Any doubts harboured about the damage second hand smoke can inflict on the health may be resolved in the minds of skeptics by the results of a new study.
Researchers have shown by using magnetic resonance imaging (MRI) that long term exposure to second hand smoke can be a killer.
The MRI scan used was a special type which uses colours to show damaged and undamaged areas of the lung.
The researchers from the Department of Radiology at the Children’s Hospital, Philadelphia, say long term exposure to second hand smoke causes structural damage to the lungs that significantly increases the risk of lung cancer and emphysema.
Emphysema is a lung disease where the alveoli collapse making it very difficult for enough oxygen to get into the bloodstream and to remove waste carbon dioxide from the bloodstream.
It is common amongst smokers and is a major killer in the U.S., where nearly 14,000 people die from it every year.
The researchers carried out MRIs on 13 current or former smokers, and 45 people who had never smoked a cigarette.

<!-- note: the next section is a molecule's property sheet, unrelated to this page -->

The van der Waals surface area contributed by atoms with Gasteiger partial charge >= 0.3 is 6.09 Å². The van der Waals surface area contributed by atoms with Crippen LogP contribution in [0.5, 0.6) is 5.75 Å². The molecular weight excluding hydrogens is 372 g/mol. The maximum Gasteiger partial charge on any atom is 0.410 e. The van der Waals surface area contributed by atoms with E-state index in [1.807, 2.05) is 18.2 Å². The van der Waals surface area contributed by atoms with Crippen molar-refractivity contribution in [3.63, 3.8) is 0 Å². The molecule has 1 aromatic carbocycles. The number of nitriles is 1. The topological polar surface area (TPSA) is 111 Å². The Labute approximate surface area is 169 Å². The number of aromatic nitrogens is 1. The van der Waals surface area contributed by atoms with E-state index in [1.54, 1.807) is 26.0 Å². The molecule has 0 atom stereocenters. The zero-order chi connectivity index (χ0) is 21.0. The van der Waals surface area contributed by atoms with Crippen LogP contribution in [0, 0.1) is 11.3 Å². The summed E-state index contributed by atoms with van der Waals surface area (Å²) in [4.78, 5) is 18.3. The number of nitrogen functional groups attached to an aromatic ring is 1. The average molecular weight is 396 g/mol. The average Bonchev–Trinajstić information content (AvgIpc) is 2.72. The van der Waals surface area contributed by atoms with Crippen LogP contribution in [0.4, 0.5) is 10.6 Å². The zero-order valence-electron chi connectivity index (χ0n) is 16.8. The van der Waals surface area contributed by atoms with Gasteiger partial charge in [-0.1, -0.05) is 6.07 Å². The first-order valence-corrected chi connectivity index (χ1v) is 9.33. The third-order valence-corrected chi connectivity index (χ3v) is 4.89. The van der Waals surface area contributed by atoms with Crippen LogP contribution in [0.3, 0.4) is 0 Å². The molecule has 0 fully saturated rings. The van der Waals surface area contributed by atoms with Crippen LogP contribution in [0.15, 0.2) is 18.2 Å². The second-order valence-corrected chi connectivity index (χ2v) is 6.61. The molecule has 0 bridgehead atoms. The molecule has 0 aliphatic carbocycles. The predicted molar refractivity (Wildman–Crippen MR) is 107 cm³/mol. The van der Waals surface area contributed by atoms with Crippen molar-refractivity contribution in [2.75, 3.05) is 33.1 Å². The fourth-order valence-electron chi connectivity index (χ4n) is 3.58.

The damage detected was microscopic and not detectable with the usual medical imaging tools.
Of the nonsmokers 22 had been constantly exposed to second hand smoke, either by working in a smokey environment, or living with someone who smoked.
The MRIs showed that 67% of smokers had lung damage, but they also showed that 27% of the nonsmokers who were exposed to second hand smoke on a regular basis also had lung damage.
The researchers found in fact that only 4% of the nonsmokers who had had fewer than 10 years of exposure to second hand smoke had no form of lung damage.
Dr. Chengbo Wang, a physicist from the hospital's Department of Radiology, says it has been suspected for decades that prolonged exposure to secondhand smoke may cause physical damage to the lungs, but until now the methods of analyzing lung changes were not sensitive enough to detect it.
The researchers say the findings also have implications for the 35 per cent of American children who breathe in smoke at home every day and should prompt authorities to tighten up regulations on second hand smoke.
The study was at the annual meeting of the Radiological Society of North America (RSNA), in Chicago by Dr Wang.